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Kushner planning book about time in Trump White House: report

Jared KushnerJared Corey KushnerNew Kushner group aims to promote relations between Arab states, Israel Republicans request documents on Kerry's security clearance process Iran moves closer to a diplomatic breakthrough that may upset Israel MORE, an ex-White House adviser and former President TrumpDonald TrumpWarren says Republican party 'eating itself and it is discovering that the meal is poisonous' More than 75 Asian, LGBTQ groups oppose anti-Asian crime bill McConnell says he's 'great admirer' of Liz Cheney but mum on her removal MORE's son-in-law, is planning to write a book about his time working in the Trump administration, a source familiar with the matter told Reuters.

The book will address a swath of events that occurred during Trump's presidency but will mainly focus on the Abraham Accords, a series of deals made between Israel and the nations of Sudan, Morocco, Bahrain and the United Arab Emirates (UAE).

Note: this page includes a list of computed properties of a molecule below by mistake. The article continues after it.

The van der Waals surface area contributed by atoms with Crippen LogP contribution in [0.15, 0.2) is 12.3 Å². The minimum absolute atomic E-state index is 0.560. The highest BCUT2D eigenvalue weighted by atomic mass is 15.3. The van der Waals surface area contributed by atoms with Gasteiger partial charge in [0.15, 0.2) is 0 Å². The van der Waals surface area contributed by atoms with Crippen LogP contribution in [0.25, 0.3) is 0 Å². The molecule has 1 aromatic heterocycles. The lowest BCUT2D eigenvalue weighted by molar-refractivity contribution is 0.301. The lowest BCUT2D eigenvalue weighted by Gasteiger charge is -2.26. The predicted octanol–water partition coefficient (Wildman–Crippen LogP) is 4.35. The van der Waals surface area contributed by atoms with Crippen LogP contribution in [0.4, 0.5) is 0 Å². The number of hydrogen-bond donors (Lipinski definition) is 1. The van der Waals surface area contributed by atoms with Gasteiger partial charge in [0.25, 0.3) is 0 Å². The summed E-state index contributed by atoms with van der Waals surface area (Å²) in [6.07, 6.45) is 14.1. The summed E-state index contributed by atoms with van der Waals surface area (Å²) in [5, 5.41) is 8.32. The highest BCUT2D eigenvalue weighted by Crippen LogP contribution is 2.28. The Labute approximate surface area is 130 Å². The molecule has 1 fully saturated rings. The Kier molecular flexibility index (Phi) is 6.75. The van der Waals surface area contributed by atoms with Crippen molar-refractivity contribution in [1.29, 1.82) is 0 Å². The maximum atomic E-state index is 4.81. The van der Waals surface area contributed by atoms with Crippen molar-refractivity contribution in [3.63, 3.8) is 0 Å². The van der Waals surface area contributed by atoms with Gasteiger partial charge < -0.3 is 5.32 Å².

Announced last August, the Abraham Accords were the first official peace deal between the UAE and Israel in decades. The deal was brokered with the help of Kushner and later became a key accomplishment touted by Trump and his allies. 

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Kushner was later nominated for the Nobel Peace Prize for his work in the Middle East and for his involvement in peace talks by Alan DershowitzAlan Morton DershowitzDershowitz: Maxine Waters used KKK tactics to intimidate Chauvin jury Dershowitz advising MyPillow CEO's lawyers in Dominion case Kushner planning book about time in Trump White House: report MORE, an attorney who was on Trump’s legal team during his first impeachment.

The source told Reuters that Kushner is “not looking to settle scores but rather to provide historical context and help readers understand what it was like to work in the Trump White House.”

Along with his work in the Middle East, Kushner will discuss Trump’s impeachment, the administration's efforts at the border, the death of George Floyd, the Russia probe, the 2016 election and the coronavirus, among other things. 

“It will be an interesting perspective from someone who had a wide-ranging portfolio, was in the room for many of the most tense and consequential moments but kept a fairly low public profile, staying behind the scenes and granting limited media access,” the source told Reuters.